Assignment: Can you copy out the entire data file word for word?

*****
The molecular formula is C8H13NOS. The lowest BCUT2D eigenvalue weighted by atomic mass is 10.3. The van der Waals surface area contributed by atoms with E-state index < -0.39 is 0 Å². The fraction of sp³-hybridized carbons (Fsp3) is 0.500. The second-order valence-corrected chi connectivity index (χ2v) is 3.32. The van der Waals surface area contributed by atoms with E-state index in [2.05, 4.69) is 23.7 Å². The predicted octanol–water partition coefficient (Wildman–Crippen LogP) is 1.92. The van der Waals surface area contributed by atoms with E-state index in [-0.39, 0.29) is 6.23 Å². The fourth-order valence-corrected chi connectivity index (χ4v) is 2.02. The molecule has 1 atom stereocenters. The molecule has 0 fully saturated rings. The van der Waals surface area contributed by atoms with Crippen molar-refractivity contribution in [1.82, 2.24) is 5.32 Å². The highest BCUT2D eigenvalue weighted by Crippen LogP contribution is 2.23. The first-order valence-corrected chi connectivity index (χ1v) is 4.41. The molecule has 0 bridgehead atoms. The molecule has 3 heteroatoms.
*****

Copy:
The molecular formula is C8H13NOS. The lowest BCUT2D eigenvalue weighted by atomic mass is 10.3. The van der Waals surface area contributed by atoms with E-state index < -0.39 is 0 Å². The fraction of sp³-hybridized carbons (Fsp3) is 0.500. The second-order valence-corrected chi connectivity index (χ2v) is 3.32. The van der Waals surface area contributed by atoms with E-state index in [2.05, 4.69) is 23.7 Å². The predicted octanol–water partition coefficient (Wildman–Crippen LogP) is 1.92. The van der Waals surface area contributed by atoms with E-state index in [-0.39, 0.29) is 6.23 Å². The fourth-order valence-corrected chi connectivity index (χ4v) is 2.02. The molecule has 1 atom stereocenters. The molecule has 0 fully saturated rings. The van der Waals surface area contributed by atoms with Crippen molar-refractivity contribution in [1.82, 2.24) is 5.32 Å². The highest BCUT2D eigenvalue weighted by Crippen LogP contribution is 2.23. The first-order valence-corrected chi connectivity index (χ1v) is 4.41. The molecule has 0 bridgehead atoms. The molecule has 3 heteroatoms.